David has written about preeclampsia in the past, but I thought I'd talk about some specific studies that have been published on that topic.
Recall that preeclampsia is when a pregnant woman develops high blood pressure and protein in the urine after the 20th week of pregnancy and it is usually associated with edema (swelling). Although preeclampsia occurs in only 5 to 8% of pregnancies, it is a major contributor of premature deliveries and neonatal morbidity in the United States. Because the etiology of preeclampsia is not well understood, the ability to predict and prevent preeclampsia continues to be poor.
Numerous biochemical markers have been studied for their ability to predict the onset of preeclampsia. Why do we seek a marker to predict preeclampsia when there is not a good treatment? It is hoped that if we could identify who was likely to develop preeclampsia then we could study interventions in that group which may ultimately lead to a way to prevent it. Unfortunately, no good markers have been identified as of yet.
In 2004 the World Health Organization did a systematic review of 7,191 potentially relevant scientific papers on this topic. Eighty-seven articles were ultimately included in the analysis and the WHO concluded that “As of 2004, there is no clinically useful screening test to predict the development of preeclampsia.”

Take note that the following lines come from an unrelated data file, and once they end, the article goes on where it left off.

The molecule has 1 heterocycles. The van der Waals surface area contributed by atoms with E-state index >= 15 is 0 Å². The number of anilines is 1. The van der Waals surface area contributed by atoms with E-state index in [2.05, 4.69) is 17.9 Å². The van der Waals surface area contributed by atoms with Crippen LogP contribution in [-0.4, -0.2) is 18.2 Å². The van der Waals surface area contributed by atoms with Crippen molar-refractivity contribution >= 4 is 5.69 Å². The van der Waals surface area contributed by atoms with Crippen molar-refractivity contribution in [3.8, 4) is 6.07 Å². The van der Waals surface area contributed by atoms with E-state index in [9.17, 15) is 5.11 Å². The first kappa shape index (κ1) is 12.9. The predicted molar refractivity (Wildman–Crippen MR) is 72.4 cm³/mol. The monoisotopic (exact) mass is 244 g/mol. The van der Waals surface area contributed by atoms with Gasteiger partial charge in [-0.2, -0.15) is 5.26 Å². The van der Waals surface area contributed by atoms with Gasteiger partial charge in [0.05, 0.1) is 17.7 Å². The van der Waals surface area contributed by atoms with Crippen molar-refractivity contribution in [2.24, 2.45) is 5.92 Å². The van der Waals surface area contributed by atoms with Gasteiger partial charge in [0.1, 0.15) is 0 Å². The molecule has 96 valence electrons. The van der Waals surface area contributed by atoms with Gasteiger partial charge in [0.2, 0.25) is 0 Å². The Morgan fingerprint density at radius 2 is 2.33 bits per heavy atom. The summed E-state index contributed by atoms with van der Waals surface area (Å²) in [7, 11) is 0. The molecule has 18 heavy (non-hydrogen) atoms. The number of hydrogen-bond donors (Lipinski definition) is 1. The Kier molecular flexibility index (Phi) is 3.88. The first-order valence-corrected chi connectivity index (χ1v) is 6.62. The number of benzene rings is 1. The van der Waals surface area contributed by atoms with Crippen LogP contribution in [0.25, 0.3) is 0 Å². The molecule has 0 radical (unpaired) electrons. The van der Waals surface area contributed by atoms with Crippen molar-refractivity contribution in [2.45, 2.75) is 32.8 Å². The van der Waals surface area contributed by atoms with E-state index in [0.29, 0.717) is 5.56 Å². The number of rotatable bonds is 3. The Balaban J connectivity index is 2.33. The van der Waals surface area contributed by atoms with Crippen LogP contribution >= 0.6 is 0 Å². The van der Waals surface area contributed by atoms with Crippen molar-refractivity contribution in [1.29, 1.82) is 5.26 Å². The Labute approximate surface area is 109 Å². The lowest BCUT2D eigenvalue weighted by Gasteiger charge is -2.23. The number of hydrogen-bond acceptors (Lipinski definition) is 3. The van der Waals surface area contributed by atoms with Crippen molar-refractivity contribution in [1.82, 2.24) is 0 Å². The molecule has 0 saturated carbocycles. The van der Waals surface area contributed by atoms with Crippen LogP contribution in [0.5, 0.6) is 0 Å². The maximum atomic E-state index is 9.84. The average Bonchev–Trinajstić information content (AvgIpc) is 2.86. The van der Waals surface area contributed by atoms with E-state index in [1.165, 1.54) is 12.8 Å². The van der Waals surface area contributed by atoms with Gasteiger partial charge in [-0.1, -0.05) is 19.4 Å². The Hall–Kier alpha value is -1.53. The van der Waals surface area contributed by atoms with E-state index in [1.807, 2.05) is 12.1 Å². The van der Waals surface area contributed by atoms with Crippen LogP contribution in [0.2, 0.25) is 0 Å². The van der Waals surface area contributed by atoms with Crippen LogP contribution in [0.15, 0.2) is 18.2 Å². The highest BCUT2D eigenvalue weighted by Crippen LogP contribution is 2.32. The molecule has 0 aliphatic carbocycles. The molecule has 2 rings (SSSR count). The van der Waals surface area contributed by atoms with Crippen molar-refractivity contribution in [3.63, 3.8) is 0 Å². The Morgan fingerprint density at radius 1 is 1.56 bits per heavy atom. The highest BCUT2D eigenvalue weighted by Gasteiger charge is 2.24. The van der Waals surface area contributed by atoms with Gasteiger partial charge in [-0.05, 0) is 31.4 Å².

However, also in 2004, Levine et al published a paper indicating that the circulating angiogenic factors called soluble fms-like tyrosine 1 (sFLT-1) and placental growth factor (PlGF) could be potential markers for the early prediction of preeclampsia. These proteins play a role in angiogenesis and are hypothesized to be required for normal embryonic vascularization. This caused a lot of excitement and led to many promising studies that examined the clinical utility of measuring Sflt-1 and PlGF to predict the onset of preeclampsia.
Unfortunately, these markers have not turned out to be all we had hoped they would be. In 2007 Widmer et al published the results from a systematic review of studies of sFlt-1 and PlGF. Ten of 184 available studies analyzing sFlt-1 and 14 of 319 studies analyzing PlGF were included in their review. The authors said that the evidence supports the possibility that sFlt-1 and PlGF are associated with the pathophysiology of preeclampsia or its phenotypes. In addition, third trimester changes in the blood concentrations of the markers were associated with preeclampsia, especially when the disease was severe. However, they concluded that “… the evidence is neither strong enough nor sufficient to recommend placental growth factor and sFlt-1 to screen women at risk to develop preeclampsia…" and "Prospective studies employing rigorous laboratory and study design criteria are needed to determine the clinical usefulness of these tests."
Apparently, there is a study called the "WHO Global Program to Conquer Preeclampsia" which was scheduled to start mid 2006; in this investigation approximately 10,000 women will be screened serially to evaluate these biomarkers for preeclampsia. So far, no data has been published on the results of this study…so stay tuned!